Contrary to what many experts say, Chinese scientists have found no evidence in the middle and eastern part of the Himalayas that glaciers are either receding rapidly or melting fast.
The glaciers in the region are melting comparatively slowly, said Zhang Wenjing, a leading scientist from an international Himalaya expedition team.
In the 1980s, some overseas experts forecast that the Himalayan glaciers would melt away completely in 50 years, and experts in China predicted that glaciers in west China would disappear around the year 2020.
Zhang, who works with the Chengdu Institute of Mountain Hazards and Environment under the Chinese Academy of Sciences, said: "Those predictions may be excessively pessimistic -- so far glaciers in the middle and eastern part of Himalayas have not shrunk on any large scale.
"If that was the situation, the lakes under the glaciers would be flooded," Zhang said.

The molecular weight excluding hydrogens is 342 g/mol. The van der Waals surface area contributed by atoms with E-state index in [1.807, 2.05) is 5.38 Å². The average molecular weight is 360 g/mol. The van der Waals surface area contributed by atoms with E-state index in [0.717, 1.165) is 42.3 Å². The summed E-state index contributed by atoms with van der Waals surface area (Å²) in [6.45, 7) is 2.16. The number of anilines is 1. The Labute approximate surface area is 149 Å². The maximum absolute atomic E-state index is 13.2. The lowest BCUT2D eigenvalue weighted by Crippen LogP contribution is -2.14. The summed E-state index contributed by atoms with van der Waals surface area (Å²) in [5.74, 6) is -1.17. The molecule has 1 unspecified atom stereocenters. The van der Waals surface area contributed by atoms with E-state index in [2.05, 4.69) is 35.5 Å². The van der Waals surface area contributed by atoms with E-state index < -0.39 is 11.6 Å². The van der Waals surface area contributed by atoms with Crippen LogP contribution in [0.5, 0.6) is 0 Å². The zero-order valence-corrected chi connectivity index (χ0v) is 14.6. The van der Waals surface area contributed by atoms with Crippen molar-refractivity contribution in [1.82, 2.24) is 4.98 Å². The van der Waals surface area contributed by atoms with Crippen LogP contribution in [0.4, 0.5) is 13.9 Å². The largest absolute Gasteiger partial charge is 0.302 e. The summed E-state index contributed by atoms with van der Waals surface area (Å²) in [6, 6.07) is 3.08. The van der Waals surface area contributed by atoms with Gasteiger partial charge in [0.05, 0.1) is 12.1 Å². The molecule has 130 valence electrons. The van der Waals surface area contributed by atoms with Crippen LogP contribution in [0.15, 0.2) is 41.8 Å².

Although acknowledging the effects of global warming, Zhang said the glaciers in the Himalayas and other parts of western China will not melt in the coming decades or even centuries.
Zhang said that another widely reported forecast -- that the icecap in the South Pole would soon melt totally -- is also too pessimistic.
The Antarctica icecap measures 13 million square kilometers. With average temperatures at 30 degrees centigrade below zero, a lot of heat is needed to make it melt, Zhang said.
He said that the Earth's temperature will not continue to rise indefinitely, and a new "cold period" will come in several hundred years.
At the end of 2004, China had more than 47,000 glaciers, covering an area of 59,000 square kilometers.
The team launched a month-long expedition on Monday with a team of 12 Chinese and seven scientists from India, Nepal and Bhutan.
The researchers will compare the physical geography, physiognomy, geology, ecosystem and economic development of the southern and northern slopes of the Himalayas.
(Xinhua News Agency October 18, 2006)